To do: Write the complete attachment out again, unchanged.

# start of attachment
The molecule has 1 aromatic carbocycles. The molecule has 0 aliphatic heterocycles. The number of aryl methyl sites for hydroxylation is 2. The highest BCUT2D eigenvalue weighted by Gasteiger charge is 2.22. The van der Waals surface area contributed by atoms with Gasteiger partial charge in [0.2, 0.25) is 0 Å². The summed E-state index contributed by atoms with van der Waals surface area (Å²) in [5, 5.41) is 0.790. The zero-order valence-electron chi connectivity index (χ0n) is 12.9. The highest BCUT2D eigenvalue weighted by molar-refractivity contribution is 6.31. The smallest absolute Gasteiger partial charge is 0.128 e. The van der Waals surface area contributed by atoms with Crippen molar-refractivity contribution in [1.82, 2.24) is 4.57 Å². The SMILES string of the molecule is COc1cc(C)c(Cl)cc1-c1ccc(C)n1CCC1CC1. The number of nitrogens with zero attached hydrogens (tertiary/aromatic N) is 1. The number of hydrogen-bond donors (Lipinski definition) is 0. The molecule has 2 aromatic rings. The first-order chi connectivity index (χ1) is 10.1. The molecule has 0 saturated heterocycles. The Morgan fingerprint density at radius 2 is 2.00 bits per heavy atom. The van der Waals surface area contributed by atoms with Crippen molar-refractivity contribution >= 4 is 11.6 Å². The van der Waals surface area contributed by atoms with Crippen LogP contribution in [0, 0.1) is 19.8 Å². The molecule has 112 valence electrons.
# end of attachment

The molecule has 1 aromatic carbocycles. The molecule has 0 aliphatic heterocycles. The number of aryl methyl sites for hydroxylation is 2. The highest BCUT2D eigenvalue weighted by Gasteiger charge is 2.22. The van der Waals surface area contributed by atoms with Gasteiger partial charge in [0.2, 0.25) is 0 Å². The summed E-state index contributed by atoms with van der Waals surface area (Å²) in [5, 5.41) is 0.790. The zero-order valence-electron chi connectivity index (χ0n) is 12.9. The highest BCUT2D eigenvalue weighted by molar-refractivity contribution is 6.31. The smallest absolute Gasteiger partial charge is 0.128 e. The van der Waals surface area contributed by atoms with Crippen molar-refractivity contribution in [1.82, 2.24) is 4.57 Å². The SMILES string of the molecule is COc1cc(C)c(Cl)cc1-c1ccc(C)n1CCC1CC1. The number of nitrogens with zero attached hydrogens (tertiary/aromatic N) is 1. The number of hydrogen-bond donors (Lipinski definition) is 0. The molecule has 2 aromatic rings. The first-order chi connectivity index (χ1) is 10.1. The molecule has 0 saturated heterocycles. The Morgan fingerprint density at radius 2 is 2.00 bits per heavy atom. The van der Waals surface area contributed by atoms with Crippen molar-refractivity contribution >= 4 is 11.6 Å². The van der Waals surface area contributed by atoms with Crippen LogP contribution in [0, 0.1) is 19.8 Å². The molecule has 112 valence electrons.